Model based on fusion energy research explains why sunspots peak every 11 years

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Sunspots can be seen in this image of solar radiation. Each sunspot lasts a few days to a few months, and the total number peaks every 11 years. The darker spots accompany bright white blotches, called faculae, which increase overall solar radiation. NASA/Goddard/SORCE

Of all the mysteries about our sun, one of the most perplexing is the cycle of sunspots. These dark patches on the sun’s surface appear for a few weeks at a time before fading again, and for some reason, they increase in frequency to a peak every 11 years. Now, a new study aims to explain this 11-year cycle by modeling the movement of plasma within the sun.

“The sunspot is an amazing thing,” lead author Thomas Jarboe, professor of aeronautics and astronautics at the University of Washington, said in a statement. “There’s nothing there, and then all of a sudden, you see it in a flash.”

In order to understand these strange phenomena, Jarboe and colleagues used computer modeling based on previous research into fusion energy. “Our model is completely different from a normal picture of the sun,” he said. “I really think we’re the first people that are telling you the nature and source of solar magnetic phenomena — how the sun works.”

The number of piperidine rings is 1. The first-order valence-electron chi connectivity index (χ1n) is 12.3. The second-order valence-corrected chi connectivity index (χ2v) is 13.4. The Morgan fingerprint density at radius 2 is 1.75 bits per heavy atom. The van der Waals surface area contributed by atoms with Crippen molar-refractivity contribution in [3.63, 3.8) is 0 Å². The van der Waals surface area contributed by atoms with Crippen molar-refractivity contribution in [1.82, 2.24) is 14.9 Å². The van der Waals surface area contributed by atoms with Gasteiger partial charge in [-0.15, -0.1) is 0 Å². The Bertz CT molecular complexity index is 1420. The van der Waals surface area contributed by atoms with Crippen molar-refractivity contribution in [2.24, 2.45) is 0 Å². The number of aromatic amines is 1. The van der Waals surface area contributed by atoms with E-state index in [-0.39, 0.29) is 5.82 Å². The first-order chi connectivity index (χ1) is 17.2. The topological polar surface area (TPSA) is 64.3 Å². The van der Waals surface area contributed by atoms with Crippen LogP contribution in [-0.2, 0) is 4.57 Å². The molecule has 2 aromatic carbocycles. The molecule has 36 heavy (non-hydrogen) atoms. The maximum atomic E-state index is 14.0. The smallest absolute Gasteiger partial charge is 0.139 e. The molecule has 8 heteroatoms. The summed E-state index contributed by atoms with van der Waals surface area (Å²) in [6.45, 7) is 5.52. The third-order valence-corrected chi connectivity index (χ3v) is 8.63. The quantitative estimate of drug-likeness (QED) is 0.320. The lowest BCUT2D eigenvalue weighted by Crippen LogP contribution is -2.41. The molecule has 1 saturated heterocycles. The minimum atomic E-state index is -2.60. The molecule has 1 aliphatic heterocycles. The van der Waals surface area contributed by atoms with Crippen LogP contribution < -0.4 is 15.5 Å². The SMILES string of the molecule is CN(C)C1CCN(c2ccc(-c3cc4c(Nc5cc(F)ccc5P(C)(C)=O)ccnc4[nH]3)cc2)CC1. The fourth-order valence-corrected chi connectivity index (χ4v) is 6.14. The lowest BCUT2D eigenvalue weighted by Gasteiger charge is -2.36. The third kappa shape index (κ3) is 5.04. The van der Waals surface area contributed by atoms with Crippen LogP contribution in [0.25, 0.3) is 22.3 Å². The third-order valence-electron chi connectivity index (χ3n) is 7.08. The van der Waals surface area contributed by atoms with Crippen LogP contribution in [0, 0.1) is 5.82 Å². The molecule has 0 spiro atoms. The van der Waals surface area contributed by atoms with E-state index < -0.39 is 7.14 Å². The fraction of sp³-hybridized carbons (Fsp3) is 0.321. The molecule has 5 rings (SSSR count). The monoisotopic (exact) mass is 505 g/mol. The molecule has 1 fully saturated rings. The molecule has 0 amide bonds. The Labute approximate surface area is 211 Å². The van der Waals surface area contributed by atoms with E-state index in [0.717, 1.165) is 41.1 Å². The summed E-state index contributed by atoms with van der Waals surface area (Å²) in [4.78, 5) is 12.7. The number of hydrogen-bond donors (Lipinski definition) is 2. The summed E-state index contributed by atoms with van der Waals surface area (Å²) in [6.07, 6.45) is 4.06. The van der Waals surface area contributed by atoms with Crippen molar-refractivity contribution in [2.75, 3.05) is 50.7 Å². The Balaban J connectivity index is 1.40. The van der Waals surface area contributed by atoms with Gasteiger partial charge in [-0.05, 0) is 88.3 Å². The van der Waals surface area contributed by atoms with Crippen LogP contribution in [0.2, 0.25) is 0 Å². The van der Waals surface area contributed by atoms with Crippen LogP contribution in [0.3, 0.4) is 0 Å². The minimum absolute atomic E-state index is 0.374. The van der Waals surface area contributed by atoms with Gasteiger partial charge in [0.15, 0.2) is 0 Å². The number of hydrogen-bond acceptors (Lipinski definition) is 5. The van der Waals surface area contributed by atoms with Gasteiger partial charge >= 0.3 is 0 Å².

The model highlighted the importance of a thin layer of plasma which sits beneath the sun’s surface, and which seems to have profound impacts on solar phenomena including sunspots. Different parts of this plasma layer move at different speeds, which creates spirals of magnetic forces called magnetic helicity, similar to the concept of some fusion reactors. This layer grows over time until it becomes unstable, around every 11 years, and is cast off. This reveals a lower layer of plasma below, like a snake shedding its skin.

It is this process of a growing plasma layer that causes a peak in sunspot activity, the study suggests. This goes against previous models, which had supposed the sunspots were generated deeper within the sun when ropes of plasma form and then pop out from the surface.

“My hope is that scientists will look at their data in a new light, and the researchers who worked their whole lives to gather that data will have a new tool to understand what it all means,” Jarboe said.

The findings are published in the journal Physics of Plasmas.

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